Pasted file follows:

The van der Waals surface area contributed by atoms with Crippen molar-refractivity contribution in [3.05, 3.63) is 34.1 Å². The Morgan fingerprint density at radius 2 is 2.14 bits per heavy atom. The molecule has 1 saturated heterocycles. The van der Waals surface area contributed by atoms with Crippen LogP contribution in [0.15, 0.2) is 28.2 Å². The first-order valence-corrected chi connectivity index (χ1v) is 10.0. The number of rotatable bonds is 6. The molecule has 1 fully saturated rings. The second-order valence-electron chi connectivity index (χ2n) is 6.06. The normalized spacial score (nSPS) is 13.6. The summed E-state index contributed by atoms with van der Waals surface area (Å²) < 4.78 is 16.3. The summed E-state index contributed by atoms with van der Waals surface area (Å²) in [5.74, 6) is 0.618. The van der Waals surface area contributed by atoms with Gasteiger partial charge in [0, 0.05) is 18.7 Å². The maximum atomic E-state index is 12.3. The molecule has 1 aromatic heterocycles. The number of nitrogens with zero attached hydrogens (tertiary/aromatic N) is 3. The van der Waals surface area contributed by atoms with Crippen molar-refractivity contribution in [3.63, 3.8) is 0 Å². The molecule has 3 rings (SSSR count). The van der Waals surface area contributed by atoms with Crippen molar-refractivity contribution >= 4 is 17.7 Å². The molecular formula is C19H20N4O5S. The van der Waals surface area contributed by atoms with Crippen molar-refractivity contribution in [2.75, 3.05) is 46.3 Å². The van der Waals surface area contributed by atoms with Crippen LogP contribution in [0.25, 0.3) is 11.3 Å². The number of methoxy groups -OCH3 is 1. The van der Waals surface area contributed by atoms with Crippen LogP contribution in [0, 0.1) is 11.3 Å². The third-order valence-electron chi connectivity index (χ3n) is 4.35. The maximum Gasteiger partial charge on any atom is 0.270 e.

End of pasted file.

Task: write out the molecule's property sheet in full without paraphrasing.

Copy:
The van der Waals surface area contributed by atoms with Crippen molar-refractivity contribution in [3.05, 3.63) is 34.1 Å². The Morgan fingerprint density at radius 2 is 2.14 bits per heavy atom. The molecule has 1 saturated heterocycles. The van der Waals surface area contributed by atoms with Crippen LogP contribution in [0.15, 0.2) is 28.2 Å². The first-order valence-corrected chi connectivity index (χ1v) is 10.0. The number of rotatable bonds is 6. The molecule has 1 fully saturated rings. The second-order valence-electron chi connectivity index (χ2n) is 6.06. The normalized spacial score (nSPS) is 13.6. The summed E-state index contributed by atoms with van der Waals surface area (Å²) < 4.78 is 16.3. The summed E-state index contributed by atoms with van der Waals surface area (Å²) in [5.74, 6) is 0.618. The van der Waals surface area contributed by atoms with Gasteiger partial charge in [0, 0.05) is 18.7 Å². The maximum atomic E-state index is 12.3. The molecule has 1 aromatic heterocycles. The number of nitrogens with zero attached hydrogens (tertiary/aromatic N) is 3. The van der Waals surface area contributed by atoms with Crippen molar-refractivity contribution in [3.63, 3.8) is 0 Å². The molecule has 3 rings (SSSR count). The van der Waals surface area contributed by atoms with Crippen molar-refractivity contribution >= 4 is 17.7 Å². The molecular formula is C19H20N4O5S. The van der Waals surface area contributed by atoms with Crippen molar-refractivity contribution in [2.75, 3.05) is 46.3 Å². The van der Waals surface area contributed by atoms with Crippen LogP contribution in [0.25, 0.3) is 11.3 Å². The number of methoxy groups -OCH3 is 1. The van der Waals surface area contributed by atoms with Crippen LogP contribution in [0, 0.1) is 11.3 Å². The third-order valence-electron chi connectivity index (χ3n) is 4.35. The maximum Gasteiger partial charge on any atom is 0.270 e.